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January 7, 2022

In 2 Samuel 16, we saw the painful prophecy from God via Nathan the prophet continued to be fulfilled. Now in chapter 17, the dastardly deed of Absalom against his father, King David, continues.

Having given Absalom advice, which he followed, Ahithophel further requested permission from Absalom to pursue King David with twelve thousand men during the night. He felt the king and people would be tired and fearful concerning the insurrection, and he would be able to overtake them and kill the king. Additionally, Ahithophel thought once the king was dead, he could return all the people unharmed back to Jerusalem.

This plan was favorable to Absalom and the elders of Israel; however, before it was executed, he called for Hushai the Archite to hear what he thought. Absalom told Hushai Ahithophel’s plan, and fortunately, Hushai used flattery and tact to persuade Absalom not to follow it. Instead, Hushai convinced Absalom to lead men of war gathered from Dan to Beersheba to fight against King David. To assist him in this venture, Absalom appointed Amasa captain of his army, and after gathering the army, they crossed Jordan and pitched in Gilead.

As planned, Hushai reported the plot and what the king ought to do to the priest who sent this information by their sons to King David. While enroute to King David, Jonathan and Ahimaaz had to hide in a well covered with corn to escape being captured by Absalom’s servants.

After receiving the report, King David and company crossed over Jordan and traveled to Mahanaim. Once again, provisions and furnishings were brought to King David by his faithful supporters, Shobi the son of Nahash, Machir the son of Ammiel, and Barzillai the Gileadite.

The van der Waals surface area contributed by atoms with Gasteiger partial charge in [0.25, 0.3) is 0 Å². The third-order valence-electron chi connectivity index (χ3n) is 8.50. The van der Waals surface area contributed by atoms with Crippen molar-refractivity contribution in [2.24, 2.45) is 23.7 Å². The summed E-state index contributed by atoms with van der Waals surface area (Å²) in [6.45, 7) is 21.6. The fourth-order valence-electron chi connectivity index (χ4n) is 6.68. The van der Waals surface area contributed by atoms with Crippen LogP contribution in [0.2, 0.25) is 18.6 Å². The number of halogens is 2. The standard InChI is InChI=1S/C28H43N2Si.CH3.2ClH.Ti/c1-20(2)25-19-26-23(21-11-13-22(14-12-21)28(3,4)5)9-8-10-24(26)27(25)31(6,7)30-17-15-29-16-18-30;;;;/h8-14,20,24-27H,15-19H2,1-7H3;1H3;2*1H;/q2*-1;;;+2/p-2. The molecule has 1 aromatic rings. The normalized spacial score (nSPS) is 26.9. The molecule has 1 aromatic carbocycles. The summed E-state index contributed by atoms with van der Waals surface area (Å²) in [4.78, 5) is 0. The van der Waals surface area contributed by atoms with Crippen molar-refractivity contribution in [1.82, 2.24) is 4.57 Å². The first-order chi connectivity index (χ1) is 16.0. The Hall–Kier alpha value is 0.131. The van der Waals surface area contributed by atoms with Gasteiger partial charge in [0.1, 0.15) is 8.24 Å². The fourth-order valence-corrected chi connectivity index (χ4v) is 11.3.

Sensing the downfall of Absalom’s brief reign and the retribution that would befall him for aligning with Absalom, the chapter ends with Ahithophel putting affairs in order and committing suicide.

For more details than the summary I provided, I recommend reading chapter 17. Now here are some truths (spiritual nuggets) that I gained from this chapter:

Your enemy’s desire is your demise.

God will foil the plot of the enemy.

God answers the prayers of the righteous.

One decision can turn a planned victory into a failure.

Mighty warriors are known for their exploits.

Experience warriors prepare for the attacks of their enemies.

Don’t underestimate your foe.

Words spoken eloquently can change the minds of the hearers.

God will protect you from the enemy.

When a leader dies, people often scatter.

God will cause you to be hidden in unexpected places.

When you receive survival information, follow it.

Move out of harm’s way.

Though you are on the run, God has people concerned about you, and they will support you.

Everyone is not your enemy.

When needed, there are people around that are willing to help and protect you.

When you have the means, assist those in need.

God is a provider.

As I’ve done in the previous blogs of this series, I will close by sharing from this chapter some key characteristics of those who exhibit an Absalom spirit:

Those with the Spirit of Absalom’s ultimate goal is to kill leadership.

Those with the Spirit of Absalom are moved by flattery.

Those with the Spirit of Absalom love public recognition.

Those with the Spirit of Absalom like to have prestigious people as their associates.


One Comment
  1. Nice post. I learn something totally new and challenging on blogs I stumbleupon every day.

    It will always be interesting to read content from other authors
    and use something from their sites.

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